Conservation efforts double Maharashtra tiger population since 2010

Mumbai: Though Madhya Pradesh and Karnataka have more tigers, Maharashtra has nearly doubled its tiger population since 2010, an activist said here on Monday.

As per the 2018 Status of Tigers in India Report released by Prime Minister Narendra Modi on today, Maharashtra has more than 312 tigers of the total 2,967 estimated tiger population in India, bringing cheers to conservationists and activists. The tiger population in Maharashtra has shown a consistent increase in the past 12 years, according to Kishore Rithe of Satpuda Foundation, who is a former member of Standing Committee of National Board for Wildlife.

"In 2006, the state had 103 tigers, it increased to 168 in 2010, climbed to 190 in 2014 and in 2018, the estimate is 312 tigers in the wild or nearly double since 2010," Rithe told IANS. According to Rithe, the biggest factors credited with the increase in tiger population in Maharashtra is the successful 'village relocation policy', zero-tolerance towards poaching and wildlife trade, besides wildlife staff recruitment and placing efficient officers to man the wildlife sanctuaries.

Maharashtra's Forest Minister Sudhir Mungantiwar, soon after the PM released the report on the occasion of Global Tiger Day, said that "tigers are the top of the ecosystem". "Let's plant more trees and secure the future of the tigers in Maharashtra," Mungantiwar said, adding the government has planned to plant 33 crore trees in phases across the state. Incidentally, the minister's home district of Chandrapur has the largest tiger population in the state.

The latest tiger census report has come as a morale booster for the state tiger conservation efforts against the backdrop of the killing of a man-eater tigress, Avni in November last year. The tigress, aged around five years with two cubs, was shot dead on Nov. 2, 2018 after she was found responsible for several human deaths in the Pandharkawada forests of Yavatmal district. Besides, Maharashtra has declared 11 new tiger sanctuaries/conservation reserves in the past eight years spread over 1,912 sq. km in strategic locations conducive to the breeding and safe dispersal of these striped cats.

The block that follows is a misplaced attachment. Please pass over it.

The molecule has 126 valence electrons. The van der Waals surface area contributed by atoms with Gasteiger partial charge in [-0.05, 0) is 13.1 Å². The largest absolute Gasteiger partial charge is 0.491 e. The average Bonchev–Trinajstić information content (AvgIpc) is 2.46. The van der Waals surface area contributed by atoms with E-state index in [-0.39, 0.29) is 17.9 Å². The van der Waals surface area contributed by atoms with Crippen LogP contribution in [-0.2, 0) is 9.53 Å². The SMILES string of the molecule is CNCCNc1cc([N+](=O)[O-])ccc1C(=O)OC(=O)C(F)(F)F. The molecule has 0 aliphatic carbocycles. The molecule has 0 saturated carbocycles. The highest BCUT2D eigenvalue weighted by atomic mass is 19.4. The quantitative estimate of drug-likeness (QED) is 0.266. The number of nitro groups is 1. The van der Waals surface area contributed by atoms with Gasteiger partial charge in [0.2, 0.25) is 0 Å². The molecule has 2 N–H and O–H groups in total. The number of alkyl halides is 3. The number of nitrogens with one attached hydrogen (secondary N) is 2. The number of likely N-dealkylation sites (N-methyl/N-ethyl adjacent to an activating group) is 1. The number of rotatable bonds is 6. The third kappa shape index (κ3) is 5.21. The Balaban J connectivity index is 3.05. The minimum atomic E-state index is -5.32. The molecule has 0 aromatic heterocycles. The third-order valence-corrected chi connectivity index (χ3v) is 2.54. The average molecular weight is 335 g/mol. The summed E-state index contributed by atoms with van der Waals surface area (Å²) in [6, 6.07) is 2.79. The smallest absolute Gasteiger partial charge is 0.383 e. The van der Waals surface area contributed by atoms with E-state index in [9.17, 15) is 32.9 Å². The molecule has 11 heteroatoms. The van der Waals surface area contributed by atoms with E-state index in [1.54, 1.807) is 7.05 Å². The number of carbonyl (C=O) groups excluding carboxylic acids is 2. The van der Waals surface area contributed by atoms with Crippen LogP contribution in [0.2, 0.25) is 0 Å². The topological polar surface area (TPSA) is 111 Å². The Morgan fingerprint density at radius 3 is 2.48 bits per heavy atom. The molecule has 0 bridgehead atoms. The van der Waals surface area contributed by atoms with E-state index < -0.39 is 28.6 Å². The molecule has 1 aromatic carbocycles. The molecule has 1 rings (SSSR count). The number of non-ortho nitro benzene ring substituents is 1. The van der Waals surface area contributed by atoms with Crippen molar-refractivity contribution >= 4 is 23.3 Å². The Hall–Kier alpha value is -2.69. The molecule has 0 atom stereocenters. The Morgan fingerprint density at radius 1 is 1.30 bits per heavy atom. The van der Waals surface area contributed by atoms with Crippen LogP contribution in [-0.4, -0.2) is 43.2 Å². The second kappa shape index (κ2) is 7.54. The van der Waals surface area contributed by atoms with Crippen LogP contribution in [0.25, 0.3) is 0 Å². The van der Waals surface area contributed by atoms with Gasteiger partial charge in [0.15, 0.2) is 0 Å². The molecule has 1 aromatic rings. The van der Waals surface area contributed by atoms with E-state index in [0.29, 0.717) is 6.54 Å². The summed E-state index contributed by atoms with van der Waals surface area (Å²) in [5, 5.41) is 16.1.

This is the biggest such declared area for tiger sanctuaries anywhere in the country and includes the Navegaon-Nagzira Tiger Reserve in Bhandara-Gondiya (Dec. 2013), Bor Tiger Reserve in Wardha (July 2014), said Rithe. These in turn became the 46th and 47 tiger reserve in the country respectively, aiding the conservation efforts. Additionally, Maharashtra has systematically relocated around 30 villages from core tiger areas, including tiger reserves and provided an additional 3000 hectares for their safe, undisturbed breeding.

"Few states have implemented such village relocation programme with success involving around 4,900 families who are now leading a happy life with full civic amenities and market places, far away from the core tiger breeding area, Rithe added. However, there are other challenges which need to be tackled like accidental deaths of tigers, leopards, sloth bears and other wild animals in the state's forests, and though remedial steps have been taken, they are not enough. Rithe also expressed concerns over major infrastructure projects such as railway, highways, expressways, canals, power transmission lines within or nearby the reserves which continue to pose hazards to all wild animals.

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